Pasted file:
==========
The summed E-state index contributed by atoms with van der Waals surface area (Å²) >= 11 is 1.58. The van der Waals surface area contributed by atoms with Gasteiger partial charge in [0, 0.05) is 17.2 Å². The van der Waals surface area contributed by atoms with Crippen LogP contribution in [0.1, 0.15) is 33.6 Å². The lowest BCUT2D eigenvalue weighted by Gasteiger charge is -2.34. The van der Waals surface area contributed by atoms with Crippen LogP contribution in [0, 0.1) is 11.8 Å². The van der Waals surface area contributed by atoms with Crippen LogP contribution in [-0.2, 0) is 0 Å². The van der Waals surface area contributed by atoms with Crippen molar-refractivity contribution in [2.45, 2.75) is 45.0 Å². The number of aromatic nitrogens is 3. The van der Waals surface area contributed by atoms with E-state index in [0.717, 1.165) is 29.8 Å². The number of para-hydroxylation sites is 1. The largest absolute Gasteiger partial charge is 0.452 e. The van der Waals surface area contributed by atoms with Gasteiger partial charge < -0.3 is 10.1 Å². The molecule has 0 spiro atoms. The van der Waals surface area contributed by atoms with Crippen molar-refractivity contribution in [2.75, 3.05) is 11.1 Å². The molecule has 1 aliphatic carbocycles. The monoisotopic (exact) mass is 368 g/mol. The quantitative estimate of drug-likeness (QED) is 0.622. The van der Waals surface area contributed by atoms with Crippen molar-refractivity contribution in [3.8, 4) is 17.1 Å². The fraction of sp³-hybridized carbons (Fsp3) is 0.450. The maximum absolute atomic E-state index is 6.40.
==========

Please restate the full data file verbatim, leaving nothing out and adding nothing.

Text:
The summed E-state index contributed by atoms with van der Waals surface area (Å²) >= 11 is 1.58. The van der Waals surface area contributed by atoms with Gasteiger partial charge in [0, 0.05) is 17.2 Å². The van der Waals surface area contributed by atoms with Crippen LogP contribution in [0.1, 0.15) is 33.6 Å². The lowest BCUT2D eigenvalue weighted by Gasteiger charge is -2.34. The van der Waals surface area contributed by atoms with Crippen LogP contribution in [0, 0.1) is 11.8 Å². The van der Waals surface area contributed by atoms with Crippen LogP contribution in [-0.2, 0) is 0 Å². The van der Waals surface area contributed by atoms with Crippen molar-refractivity contribution in [2.45, 2.75) is 45.0 Å². The number of aromatic nitrogens is 3. The van der Waals surface area contributed by atoms with E-state index in [0.717, 1.165) is 29.8 Å². The number of para-hydroxylation sites is 1. The largest absolute Gasteiger partial charge is 0.452 e. The van der Waals surface area contributed by atoms with Gasteiger partial charge < -0.3 is 10.1 Å². The molecule has 0 spiro atoms. The van der Waals surface area contributed by atoms with Crippen molar-refractivity contribution in [2.75, 3.05) is 11.1 Å². The molecule has 1 aliphatic carbocycles. The monoisotopic (exact) mass is 368 g/mol. The quantitative estimate of drug-likeness (QED) is 0.622. The van der Waals surface area contributed by atoms with Crippen molar-refractivity contribution in [3.8, 4) is 17.1 Å². The fraction of sp³-hybridized carbons (Fsp3) is 0.450. The maximum absolute atomic E-state index is 6.40.